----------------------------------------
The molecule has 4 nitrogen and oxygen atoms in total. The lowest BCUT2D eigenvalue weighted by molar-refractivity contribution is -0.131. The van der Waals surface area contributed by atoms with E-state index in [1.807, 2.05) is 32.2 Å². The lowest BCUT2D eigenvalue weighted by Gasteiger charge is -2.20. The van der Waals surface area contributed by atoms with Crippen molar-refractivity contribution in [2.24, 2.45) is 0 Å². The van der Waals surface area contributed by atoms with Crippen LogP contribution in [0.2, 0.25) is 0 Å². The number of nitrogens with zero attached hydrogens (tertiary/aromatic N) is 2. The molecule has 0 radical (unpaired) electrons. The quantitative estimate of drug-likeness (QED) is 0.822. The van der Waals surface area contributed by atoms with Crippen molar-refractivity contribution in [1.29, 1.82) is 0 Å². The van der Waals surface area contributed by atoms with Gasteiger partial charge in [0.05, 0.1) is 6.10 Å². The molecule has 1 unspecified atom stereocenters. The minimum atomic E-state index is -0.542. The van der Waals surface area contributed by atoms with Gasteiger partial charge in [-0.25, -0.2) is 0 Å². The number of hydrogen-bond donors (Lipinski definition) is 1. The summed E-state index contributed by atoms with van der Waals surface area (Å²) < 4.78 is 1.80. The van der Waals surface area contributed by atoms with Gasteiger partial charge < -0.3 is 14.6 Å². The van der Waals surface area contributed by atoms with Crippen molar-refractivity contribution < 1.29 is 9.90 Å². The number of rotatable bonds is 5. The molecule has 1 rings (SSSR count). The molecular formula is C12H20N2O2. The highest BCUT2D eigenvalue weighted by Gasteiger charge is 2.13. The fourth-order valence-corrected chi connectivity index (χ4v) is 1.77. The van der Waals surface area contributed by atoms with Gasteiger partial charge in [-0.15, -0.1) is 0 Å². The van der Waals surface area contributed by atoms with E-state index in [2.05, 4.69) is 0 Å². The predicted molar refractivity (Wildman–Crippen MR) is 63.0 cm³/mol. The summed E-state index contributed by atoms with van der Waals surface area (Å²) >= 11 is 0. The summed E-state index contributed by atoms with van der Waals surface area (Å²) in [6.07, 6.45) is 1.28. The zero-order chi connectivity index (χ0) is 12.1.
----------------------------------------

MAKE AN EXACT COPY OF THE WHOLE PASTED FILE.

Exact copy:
The molecule has 4 nitrogen and oxygen atoms in total. The lowest BCUT2D eigenvalue weighted by molar-refractivity contribution is -0.131. The van der Waals surface area contributed by atoms with E-state index in [1.807, 2.05) is 32.2 Å². The lowest BCUT2D eigenvalue weighted by Gasteiger charge is -2.20. The van der Waals surface area contributed by atoms with Crippen molar-refractivity contribution in [2.24, 2.45) is 0 Å². The van der Waals surface area contributed by atoms with Crippen LogP contribution in [0.2, 0.25) is 0 Å². The number of nitrogens with zero attached hydrogens (tertiary/aromatic N) is 2. The molecule has 0 radical (unpaired) electrons. The quantitative estimate of drug-likeness (QED) is 0.822. The van der Waals surface area contributed by atoms with Crippen molar-refractivity contribution in [1.29, 1.82) is 0 Å². The van der Waals surface area contributed by atoms with Gasteiger partial charge in [0.05, 0.1) is 6.10 Å². The molecule has 1 unspecified atom stereocenters. The minimum atomic E-state index is -0.542. The van der Waals surface area contributed by atoms with Gasteiger partial charge in [-0.25, -0.2) is 0 Å². The number of hydrogen-bond donors (Lipinski definition) is 1. The summed E-state index contributed by atoms with van der Waals surface area (Å²) < 4.78 is 1.80. The van der Waals surface area contributed by atoms with Gasteiger partial charge < -0.3 is 14.6 Å². The van der Waals surface area contributed by atoms with Crippen molar-refractivity contribution < 1.29 is 9.90 Å². The number of rotatable bonds is 5. The molecule has 1 rings (SSSR count). The molecular formula is C12H20N2O2. The highest BCUT2D eigenvalue weighted by Gasteiger charge is 2.13. The fourth-order valence-corrected chi connectivity index (χ4v) is 1.77. The van der Waals surface area contributed by atoms with Gasteiger partial charge in [-0.15, -0.1) is 0 Å². The van der Waals surface area contributed by atoms with E-state index in [2.05, 4.69) is 0 Å². The predicted molar refractivity (Wildman–Crippen MR) is 63.0 cm³/mol. The summed E-state index contributed by atoms with van der Waals surface area (Å²) >= 11 is 0. The summed E-state index contributed by atoms with van der Waals surface area (Å²) in [6.07, 6.45) is 1.28. The zero-order chi connectivity index (χ0) is 12.1.